Top Menu

Session #115: 12 really good beer books

The SessionClosing on seven years ago I posted a list of 10 really good beer books. As opposed to, say, the Ten Best Beer Books EVER! Of course, many readers missed the disclaimers (why there were no beer and food books and no technical/brewing/homebrewing books), so I know what I may be getting into by bringing it up and adding two books to that list for The Session No. 115 (“The role of beer books”).

The newcomers are The Beer Bible, by Jeff Alworth, and Triplebock: Three Beer Stories by Evan Rail. The latter is intential fiction (as opposed to the unintential beer fiction that far too often finds its way into print). There is some fiction in The Bedside Book of Beer on my original list, but more quality beer fiction sure would be nice. Yes, the former is a resource, a book you can pull off the shelf to find an answer that settles a bar bet. But it is also a book to read from start to finish, to be considered as a whole, because that’s the way Alworth presents the beers within it.

For those who don’t want the short version, here is the original list:

– The Beer Companion.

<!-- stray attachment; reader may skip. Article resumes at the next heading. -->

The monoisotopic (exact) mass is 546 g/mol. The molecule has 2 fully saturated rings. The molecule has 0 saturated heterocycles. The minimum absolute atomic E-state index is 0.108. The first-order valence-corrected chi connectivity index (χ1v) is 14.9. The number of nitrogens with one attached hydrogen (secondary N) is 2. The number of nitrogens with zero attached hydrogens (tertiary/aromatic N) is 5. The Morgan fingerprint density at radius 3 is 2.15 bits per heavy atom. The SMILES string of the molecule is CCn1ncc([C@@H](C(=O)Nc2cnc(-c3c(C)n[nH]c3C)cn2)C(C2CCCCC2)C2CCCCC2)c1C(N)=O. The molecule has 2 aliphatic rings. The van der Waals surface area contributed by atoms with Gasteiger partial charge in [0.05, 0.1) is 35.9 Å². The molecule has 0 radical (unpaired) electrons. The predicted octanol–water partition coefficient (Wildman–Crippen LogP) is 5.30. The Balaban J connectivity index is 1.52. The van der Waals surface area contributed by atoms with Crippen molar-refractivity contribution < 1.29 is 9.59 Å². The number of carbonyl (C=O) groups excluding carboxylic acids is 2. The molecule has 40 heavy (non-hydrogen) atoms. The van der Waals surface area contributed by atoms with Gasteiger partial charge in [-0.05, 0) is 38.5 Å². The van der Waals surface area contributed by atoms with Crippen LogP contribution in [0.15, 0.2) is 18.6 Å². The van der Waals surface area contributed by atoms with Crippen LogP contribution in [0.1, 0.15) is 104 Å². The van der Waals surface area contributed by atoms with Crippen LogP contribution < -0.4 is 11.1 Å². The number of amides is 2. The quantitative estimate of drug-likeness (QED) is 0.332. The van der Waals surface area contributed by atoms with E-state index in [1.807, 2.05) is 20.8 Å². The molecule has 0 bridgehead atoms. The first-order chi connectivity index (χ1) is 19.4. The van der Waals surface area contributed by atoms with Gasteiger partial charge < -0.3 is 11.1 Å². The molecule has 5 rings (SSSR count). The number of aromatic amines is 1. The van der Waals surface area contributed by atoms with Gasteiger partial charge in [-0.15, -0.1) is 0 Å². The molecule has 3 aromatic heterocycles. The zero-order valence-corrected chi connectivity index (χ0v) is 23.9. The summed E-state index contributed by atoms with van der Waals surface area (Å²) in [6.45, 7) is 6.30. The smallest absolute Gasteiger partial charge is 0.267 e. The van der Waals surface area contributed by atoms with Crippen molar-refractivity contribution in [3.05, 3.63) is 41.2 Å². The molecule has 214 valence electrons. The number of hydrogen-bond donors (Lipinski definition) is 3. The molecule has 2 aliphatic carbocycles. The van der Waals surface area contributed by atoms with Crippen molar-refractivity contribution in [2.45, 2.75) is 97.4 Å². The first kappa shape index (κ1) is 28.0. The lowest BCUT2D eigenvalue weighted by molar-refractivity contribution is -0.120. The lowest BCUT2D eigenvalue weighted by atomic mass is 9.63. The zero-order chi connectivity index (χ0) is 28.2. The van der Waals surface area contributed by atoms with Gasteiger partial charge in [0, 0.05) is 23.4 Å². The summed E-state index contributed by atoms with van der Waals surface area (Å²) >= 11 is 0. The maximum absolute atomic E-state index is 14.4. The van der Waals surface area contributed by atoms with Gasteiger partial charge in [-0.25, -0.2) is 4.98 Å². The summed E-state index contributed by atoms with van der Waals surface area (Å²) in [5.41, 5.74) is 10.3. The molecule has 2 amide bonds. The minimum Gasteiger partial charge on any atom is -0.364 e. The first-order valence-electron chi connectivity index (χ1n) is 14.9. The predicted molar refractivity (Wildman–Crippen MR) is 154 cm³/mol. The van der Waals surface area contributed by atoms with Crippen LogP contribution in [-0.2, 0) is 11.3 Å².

– Three Sheets to the Wind.
– Ambitious Brew: The Story of American Beer.
– Beer: The Story of the Pint.
– Travels with Barley: A Journey Through the Beer Culture in America.
– Tasting Beer: An Insider’s Guide to the World’s Greatest Drink.
– Origin and History of Beer and Brewing.
– The Book of Beer Knowledge.
– The Bedside Book of Beer.
– Faces Along the Bar: Lore and Order in the Workingman’s Saloon, 1870-1920.

Or you can read more.

3 Responses to Session #115: 12 really good beer books

  1. Jeff Alworth September 2, 2016 at 9:30 am #

    The glaring fault of your list is that it doesn’t include any Stan Hieronymus books. I know why you didn’t include any, but any definitive list must include some of your work. If someone put a gun to your heard and demanded you submit one of your own titles (including the new one), which would you choose?

    • Stan Hieronymus September 4, 2016 at 9:01 am #

      Thanks for the kind words, Jeff. But, honestly, my books all fit in the “how to” category I excluded. To sort of answer your question, “Brewing Local” was the most fun to write and the first chapter gave me a chance to organize my thought about “place” in print.

  2. Jeff Alworth September 5, 2016 at 10:19 am #

    Fair enough. I will say that books like Monk and Wheat have a description of beer style that extends from history through technique and provide the reader a deep understanding she’s going to find few other places. If you were studying for the Cicerone test, for example, you would learn a lot.

Powered by WordPress